Monday, May 13, 2013

Superboy #20

(w) Justin Jordan     (a) RB Silva, Rob Lean, Kenneth Rocafort, and ChrisCross

There exists, in the comic book industry today, a debate over systematic ageism. Jerry Ordway’s now infamous rant detailing his experience of being a comic book writer after his prime has become a sort-of galvanizing point to those who believe middle-aged and older writers are being pushed to the side to make way for younger talent. Ordway waxed poetic about ideas he’s yet to see happen, that he still has a lot to offer story-wise, and that he isn’t ready to be pigeonholed as a commission artist at conventions. On the intimate level Ordway is trying to reach his fans upon, his talking points sound fair and legitimate. Why take a risk on inexperienced, young writers when there’s a gamut of veterans waiting for a call from the Big Two?

What Ordway seems to forget is that it was his generation of ‘Young Turks’ who blew onto the scene in the mid-80s and ‘stole’ work opportunities from creators who carried DC and Marvel through the Silver Age of comic books. The reasoning behind this was simple: comic books were changing, readers were changing, and the industry was changing. Established writers from the 60s and 70s were having a hard time keeping up with the demands of the then-current pop culture zeitgeist, which prompted companies to find writers that understood how to connect to current readers.

It's no different today, yet DC has fallen behind in this way while Marvel has been stacking their talent pool with a diverse group of younger writers whose voices have raised up the company's marketshare and earned critical accolades. DC still has Bob Harras, who likes to hire his friends who all happen to be middle-aged, worked at Marvel in the mid-90s under Harras, and who now produce only echoes of their most popular work.


Scott Lobdell spent 20 issues of Superboy trying to make the character's concept new and exciting, and only succeeding in driving the Boy of Steel into the ground. Nothing was the same, and that was a problem. This new Superboy shares no similarities to the pre-relaunch one other than his Kryptonian DNA harvested from Superman, and the title of 'Superboy'. Quite frankly, it was maddening, and if you look back at old entries I've written on issues of Superboy, you'll find a consisten pattern of frustration and anger.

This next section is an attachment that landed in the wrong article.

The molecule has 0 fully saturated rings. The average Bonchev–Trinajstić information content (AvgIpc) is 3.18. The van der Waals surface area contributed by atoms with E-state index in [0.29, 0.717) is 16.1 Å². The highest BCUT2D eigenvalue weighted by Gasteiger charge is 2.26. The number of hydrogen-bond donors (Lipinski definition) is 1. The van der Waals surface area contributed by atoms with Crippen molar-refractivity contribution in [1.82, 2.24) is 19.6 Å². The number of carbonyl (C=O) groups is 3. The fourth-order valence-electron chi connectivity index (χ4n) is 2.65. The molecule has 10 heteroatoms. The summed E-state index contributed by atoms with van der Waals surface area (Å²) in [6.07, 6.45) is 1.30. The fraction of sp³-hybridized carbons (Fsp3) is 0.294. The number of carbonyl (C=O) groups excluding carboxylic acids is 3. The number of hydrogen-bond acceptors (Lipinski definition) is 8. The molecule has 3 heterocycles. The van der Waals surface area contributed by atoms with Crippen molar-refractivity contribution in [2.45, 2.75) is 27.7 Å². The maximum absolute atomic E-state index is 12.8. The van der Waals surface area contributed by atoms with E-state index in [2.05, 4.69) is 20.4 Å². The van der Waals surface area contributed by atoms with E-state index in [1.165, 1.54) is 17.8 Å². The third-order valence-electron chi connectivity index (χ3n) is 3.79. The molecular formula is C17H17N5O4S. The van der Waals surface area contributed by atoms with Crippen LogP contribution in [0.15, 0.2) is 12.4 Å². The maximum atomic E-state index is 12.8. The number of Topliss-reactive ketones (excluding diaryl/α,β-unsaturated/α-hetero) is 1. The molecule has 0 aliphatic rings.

Justin Jordan takes over with Superboy #20, and even though he's inherited yet another ridiculously convoluted Scott Lobdell excuse-for-a-plot, this is the best issue of the series to date, hands down. And it's because Jordan moves away from what made Lobdell's runs o frustrating: valuing action and lore over character and organic plot flow. Even though he's appeared in two issues prior to this, I really had no concept of who Dr. Psycho was until this month. Perhaps it was designed that way, but history shows that Lobdell tended to forget what he started or tried to mask the fact that he didn't have an ending by awkwardly segueing into some new story.

Superboy #20 is great because it feels natural. I wasn't a fan of Jordan's work on Team 7, but that was less about his style and more about the series' base premise being somewhat underwhelming. Here, Jordan finds a voice for Kon-El that makes him come across as a real person and not just a prop in an ongoing narrative that feigns a greater purpose, yet never delivers. A line like "Now I'm pissed. I don't have enough clothes to waste them like this." is so much better than a character thinking this sentiment within the ever-constraining thought balloon.

Scott Lobdell often fails at writing good comic books because he's trying to hard to make everything accessible/easy to read/pick-upable. It attempting to cater to everyone, he caters to no one because how he writers is condescending to readers. Justin Jordan's style is a breath of fresh air and a welcome change for Superboy, who still has one of the foggiest and least-memorable origins of any 'New 52' character. Now, I actually want to read Superboy.


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